I smiled big when I looked at one of the guys across the table from me … his eyes closed in sheer delight and grinning away as the girl on his lap was massaging his brain!  

The one girl attentive towards me began massaging my head, gently pulling on my hair (which I had lots of it), of course it felt nice. 

The guys and I continued to talk amongst ourselves for the most part as we could tell they weren’t about to leave our company so easily.  It was of little matter to them as they too conversed amongst themselves. 

“Tonight you stay with me and you pay,” one would say to her guy and another would verbally climb over that (sometimes literally) and using as persuasive a voice as possible, “No! You come with me!”  We each heard this approach circulate around our table.

🍻 After a few beers and a considerable amount of dollars later, I noticed it was getting dark.  We all agreed it was time for food. A couple of us made sure to keep an eye on the time, curfew is definite, there was only one boat back and make no mistake, we’d best be on it! 

The girls collected a few dollars from each of us and a couple of them went quickly outside, coming back with some freshly prepared chicken for us to eat.  

It was made in a street kitchen just outside the bar.  Of course they ate with us.  The chicken was flayed open, seasoned, cooked between two racks over an open flame and it was delicious. 🍗

“Now we go home.” they’d say to us, gently tugging at our arms.  “No, no! We’ve got to get back to our ship!” protested a couple of the guys; definitely speaking for all of us in the group. 

We promised them we’d return tomorrow and breaking free at last, we headed as swiftly as possible through the town and down to the beach.  

We remained in the Qui Nhơn harbor for just over a week.  The best description of my daily routine on the ship; same, same.

Every early evening almost immediately following the dinner shift and next morning’s prep, I’d scurry down that rope ladder to catch the boat into town.  

Returning to the same bar as before, these girls who overnight became our friends, were waiting for our return.  

On the fifth day I picked up the slacks; lookin’ good!  After the shopkeeper showed them to me, I paid him and he wrapped them up so nicely, knowing they would have to travel a very long way.  

I asked him to wrap up the Phil’s slacks separately.  I noticed the shop had some postcards amongst their wares so I bought a few;  one for Diana and my kids and some for the family in Fiji.  

Back at the bar which we had made our own for the week, our company had now become more like one on one, no longer flanked by many.  We’d play the jukebox, dance with the girls, eat chicken, socialize, drink beer, and generally let our hair down as it were; wanting only a little bit of fun and relaxation.  

We remained diligent to the curfew at the end of every evening and always managed to wiggle away from our friends just in time.

A couple of days before our ship pulled up anchor, I was able to send out those postcards from our ship’s post office.  By now I was confident that half of my ‘war-zone pay’ salary, the 1st paycheck, was already on its way to my family in Santa Monica, via the pay center in New York.  

You know I felt great that I was providing for my family even while on this other side of the world but I never thought my life would go down a path like this one.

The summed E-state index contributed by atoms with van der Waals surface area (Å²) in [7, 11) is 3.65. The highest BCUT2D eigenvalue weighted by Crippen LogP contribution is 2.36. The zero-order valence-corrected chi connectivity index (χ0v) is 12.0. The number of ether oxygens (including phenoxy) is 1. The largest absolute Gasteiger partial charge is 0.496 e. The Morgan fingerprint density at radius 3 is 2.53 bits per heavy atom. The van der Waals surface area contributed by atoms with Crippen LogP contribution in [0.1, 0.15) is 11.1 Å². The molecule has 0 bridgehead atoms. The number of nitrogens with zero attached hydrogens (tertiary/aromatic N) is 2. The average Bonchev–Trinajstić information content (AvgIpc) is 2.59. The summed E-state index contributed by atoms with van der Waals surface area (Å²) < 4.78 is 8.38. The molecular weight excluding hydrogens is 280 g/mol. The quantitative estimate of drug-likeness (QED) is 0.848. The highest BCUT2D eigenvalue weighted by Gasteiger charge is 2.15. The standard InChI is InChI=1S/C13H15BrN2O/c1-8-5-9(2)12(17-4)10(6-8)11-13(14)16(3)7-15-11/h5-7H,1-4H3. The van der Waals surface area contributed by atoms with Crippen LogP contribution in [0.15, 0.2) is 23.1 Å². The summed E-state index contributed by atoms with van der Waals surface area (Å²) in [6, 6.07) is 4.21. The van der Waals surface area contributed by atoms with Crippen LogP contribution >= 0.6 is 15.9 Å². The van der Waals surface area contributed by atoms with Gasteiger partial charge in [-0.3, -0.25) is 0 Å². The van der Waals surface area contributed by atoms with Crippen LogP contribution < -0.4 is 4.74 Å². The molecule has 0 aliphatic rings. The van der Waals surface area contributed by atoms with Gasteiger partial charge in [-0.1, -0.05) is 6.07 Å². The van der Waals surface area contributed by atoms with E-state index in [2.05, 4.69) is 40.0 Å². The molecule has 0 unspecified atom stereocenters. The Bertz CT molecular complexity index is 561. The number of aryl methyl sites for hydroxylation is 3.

While I cannot even compare to the soldiers’ lives here in Việt Nam at this time, I certainly was learning to understand a small piece of it.

|||


A coastal town located in central Việt Nam, Quy Nhơn wasn’t established as a city until 1986 and it is home in the Bình Định Province. 

 

 

 

 

 

10. Kiwis For a Queen and Aussie Burgers For Me! – part 4

My time in Sydney was also enjoyed at Bondi Beach.  Warm and sunny, big and beautiful, very clean sand, gentle playful waves which I believe were due to its shallow shores and well, it was just wonderful!

And it goes without saying there had to be hundreds of beautiful young ladies in their bikinis!  The beach of course was occupied by others as well, no discretion here, but it seemed as though these others were mostly under their beach ⛱, so how could I not notice the young, energetic ones!

Time’s up!  On to Melbourne which took only the day; we arrived late at night.  This would be our last drop of sugar.  Flour was loaded onto our ship, the SS Lakemba and that granted us three days here.

My Melbourne experience?  During this visit I was able to meet up with my cousin/brother who was there studying to be a pharmacist.  He asked me if I could get American cigarettes and so being able to buy these from our ship’s commissary (which was only open while the ship was at sea), I was able to supply a few cartons to him -I bought them for $1 each.

As confusion could set in about what seems like a little back-and-forth, I’ll try to clarify: Melbourne had an allowance of flour to load (also a couple of other factors) and that is why we returned to Sydney for flour instead of taking it on while we there the first time.  There had to be assurance for the Melbourne load first – something like that.

Now to pick up a fresh handful of +passengers, the remaining flour load and make our way back to the Fiji Islands.

|||

_________________________________________________________________

Sad note; this is where I took up smoking myself.  Happy note; I have been a non-smoker now for over 36 years!

+   The same basically applied to not picking up the Sydney passengers till the return trip; why pay to go to Melbourne, to return to Sydney and then onward?  Plus this way it allowed more time if others wanted to join the ship.